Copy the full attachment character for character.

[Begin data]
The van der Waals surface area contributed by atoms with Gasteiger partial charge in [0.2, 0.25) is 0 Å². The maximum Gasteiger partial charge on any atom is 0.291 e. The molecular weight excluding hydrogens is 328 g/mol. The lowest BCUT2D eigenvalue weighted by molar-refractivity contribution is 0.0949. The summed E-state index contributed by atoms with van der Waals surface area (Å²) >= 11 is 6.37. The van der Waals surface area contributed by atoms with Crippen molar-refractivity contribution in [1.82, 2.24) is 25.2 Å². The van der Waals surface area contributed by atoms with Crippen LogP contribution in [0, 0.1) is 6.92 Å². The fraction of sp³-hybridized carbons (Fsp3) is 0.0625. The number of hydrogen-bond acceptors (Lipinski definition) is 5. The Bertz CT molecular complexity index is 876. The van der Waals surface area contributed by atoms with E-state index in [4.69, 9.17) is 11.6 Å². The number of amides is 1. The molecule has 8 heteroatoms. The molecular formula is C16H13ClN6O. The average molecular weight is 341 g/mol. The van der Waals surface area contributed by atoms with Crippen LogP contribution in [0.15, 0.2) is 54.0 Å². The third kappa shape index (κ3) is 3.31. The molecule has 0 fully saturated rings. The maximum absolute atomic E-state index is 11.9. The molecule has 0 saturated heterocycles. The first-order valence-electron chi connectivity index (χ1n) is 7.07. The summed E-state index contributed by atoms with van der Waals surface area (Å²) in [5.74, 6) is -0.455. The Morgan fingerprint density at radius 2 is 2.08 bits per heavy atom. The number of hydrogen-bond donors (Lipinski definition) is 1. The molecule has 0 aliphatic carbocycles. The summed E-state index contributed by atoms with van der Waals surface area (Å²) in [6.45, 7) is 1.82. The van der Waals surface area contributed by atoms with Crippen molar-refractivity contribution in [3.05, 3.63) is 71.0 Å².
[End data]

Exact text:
The van der Waals surface area contributed by atoms with Gasteiger partial charge in [0.2, 0.25) is 0 Å². The maximum Gasteiger partial charge on any atom is 0.291 e. The molecular weight excluding hydrogens is 328 g/mol. The lowest BCUT2D eigenvalue weighted by molar-refractivity contribution is 0.0949. The summed E-state index contributed by atoms with van der Waals surface area (Å²) >= 11 is 6.37. The van der Waals surface area contributed by atoms with Crippen molar-refractivity contribution in [1.82, 2.24) is 25.2 Å². The van der Waals surface area contributed by atoms with Crippen LogP contribution in [0, 0.1) is 6.92 Å². The fraction of sp³-hybridized carbons (Fsp3) is 0.0625. The number of hydrogen-bond acceptors (Lipinski definition) is 5. The Bertz CT molecular complexity index is 876. The van der Waals surface area contributed by atoms with E-state index in [4.69, 9.17) is 11.6 Å². The number of amides is 1. The molecule has 8 heteroatoms. The molecular formula is C16H13ClN6O. The average molecular weight is 341 g/mol. The van der Waals surface area contributed by atoms with Crippen LogP contribution in [0.15, 0.2) is 54.0 Å². The third kappa shape index (κ3) is 3.31. The molecule has 0 fully saturated rings. The maximum absolute atomic E-state index is 11.9. The molecule has 0 saturated heterocycles. The first-order valence-electron chi connectivity index (χ1n) is 7.07. The summed E-state index contributed by atoms with van der Waals surface area (Å²) in [5.74, 6) is -0.455. The Morgan fingerprint density at radius 2 is 2.08 bits per heavy atom. The number of hydrogen-bond donors (Lipinski definition) is 1. The molecule has 0 aliphatic carbocycles. The summed E-state index contributed by atoms with van der Waals surface area (Å²) in [6.45, 7) is 1.82. The van der Waals surface area contributed by atoms with Crippen molar-refractivity contribution in [3.05, 3.63) is 71.0 Å².